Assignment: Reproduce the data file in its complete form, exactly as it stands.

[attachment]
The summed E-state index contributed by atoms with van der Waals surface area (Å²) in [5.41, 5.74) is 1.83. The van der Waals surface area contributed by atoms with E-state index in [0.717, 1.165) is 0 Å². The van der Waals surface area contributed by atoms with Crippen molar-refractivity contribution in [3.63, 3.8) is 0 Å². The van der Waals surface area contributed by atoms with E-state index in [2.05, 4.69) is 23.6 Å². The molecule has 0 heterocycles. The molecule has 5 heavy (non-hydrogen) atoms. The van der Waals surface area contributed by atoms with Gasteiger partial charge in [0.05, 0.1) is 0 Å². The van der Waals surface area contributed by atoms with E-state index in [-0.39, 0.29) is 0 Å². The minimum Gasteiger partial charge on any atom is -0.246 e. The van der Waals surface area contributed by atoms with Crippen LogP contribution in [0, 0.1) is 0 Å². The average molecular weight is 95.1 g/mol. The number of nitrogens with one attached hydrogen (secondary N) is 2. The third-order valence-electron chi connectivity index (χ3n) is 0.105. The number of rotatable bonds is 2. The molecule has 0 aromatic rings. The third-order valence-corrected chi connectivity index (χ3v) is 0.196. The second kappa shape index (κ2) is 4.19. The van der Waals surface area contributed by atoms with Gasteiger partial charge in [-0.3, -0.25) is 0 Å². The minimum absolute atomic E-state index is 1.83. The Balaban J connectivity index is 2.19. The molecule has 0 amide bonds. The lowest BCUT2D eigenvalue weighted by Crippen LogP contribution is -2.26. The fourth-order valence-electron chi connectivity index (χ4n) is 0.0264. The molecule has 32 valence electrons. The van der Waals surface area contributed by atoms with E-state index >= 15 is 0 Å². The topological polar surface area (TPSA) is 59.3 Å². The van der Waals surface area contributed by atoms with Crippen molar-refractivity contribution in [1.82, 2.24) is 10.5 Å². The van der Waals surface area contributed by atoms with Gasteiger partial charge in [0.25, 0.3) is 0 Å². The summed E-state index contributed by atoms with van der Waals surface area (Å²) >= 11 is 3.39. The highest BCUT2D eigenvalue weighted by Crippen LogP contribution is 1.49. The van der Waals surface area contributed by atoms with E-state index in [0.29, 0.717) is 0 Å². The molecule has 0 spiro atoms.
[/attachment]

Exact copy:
The summed E-state index contributed by atoms with van der Waals surface area (Å²) in [5.41, 5.74) is 1.83. The van der Waals surface area contributed by atoms with E-state index in [0.717, 1.165) is 0 Å². The van der Waals surface area contributed by atoms with Crippen molar-refractivity contribution in [3.63, 3.8) is 0 Å². The van der Waals surface area contributed by atoms with E-state index in [2.05, 4.69) is 23.6 Å². The molecule has 0 heterocycles. The molecule has 5 heavy (non-hydrogen) atoms. The van der Waals surface area contributed by atoms with Gasteiger partial charge in [0.05, 0.1) is 0 Å². The van der Waals surface area contributed by atoms with E-state index in [-0.39, 0.29) is 0 Å². The minimum Gasteiger partial charge on any atom is -0.246 e. The van der Waals surface area contributed by atoms with Crippen LogP contribution in [0, 0.1) is 0 Å². The average molecular weight is 95.1 g/mol. The number of nitrogens with one attached hydrogen (secondary N) is 2. The third-order valence-electron chi connectivity index (χ3n) is 0.105. The number of rotatable bonds is 2. The molecule has 0 aromatic rings. The third-order valence-corrected chi connectivity index (χ3v) is 0.196. The second kappa shape index (κ2) is 4.19. The van der Waals surface area contributed by atoms with Gasteiger partial charge in [-0.3, -0.25) is 0 Å². The minimum absolute atomic E-state index is 1.83. The Balaban J connectivity index is 2.19. The molecule has 0 amide bonds. The lowest BCUT2D eigenvalue weighted by Crippen LogP contribution is -2.26. The fourth-order valence-electron chi connectivity index (χ4n) is 0.0264. The molecule has 32 valence electrons. The van der Waals surface area contributed by atoms with E-state index >= 15 is 0 Å². The topological polar surface area (TPSA) is 59.3 Å². The van der Waals surface area contributed by atoms with Crippen molar-refractivity contribution in [1.82, 2.24) is 10.5 Å². The van der Waals surface area contributed by atoms with Gasteiger partial charge in [0.25, 0.3) is 0 Å². The summed E-state index contributed by atoms with van der Waals surface area (Å²) >= 11 is 3.39. The highest BCUT2D eigenvalue weighted by Crippen LogP contribution is 1.49. The van der Waals surface area contributed by atoms with E-state index in [0.29, 0.717) is 0 Å². The molecule has 0 spiro atoms.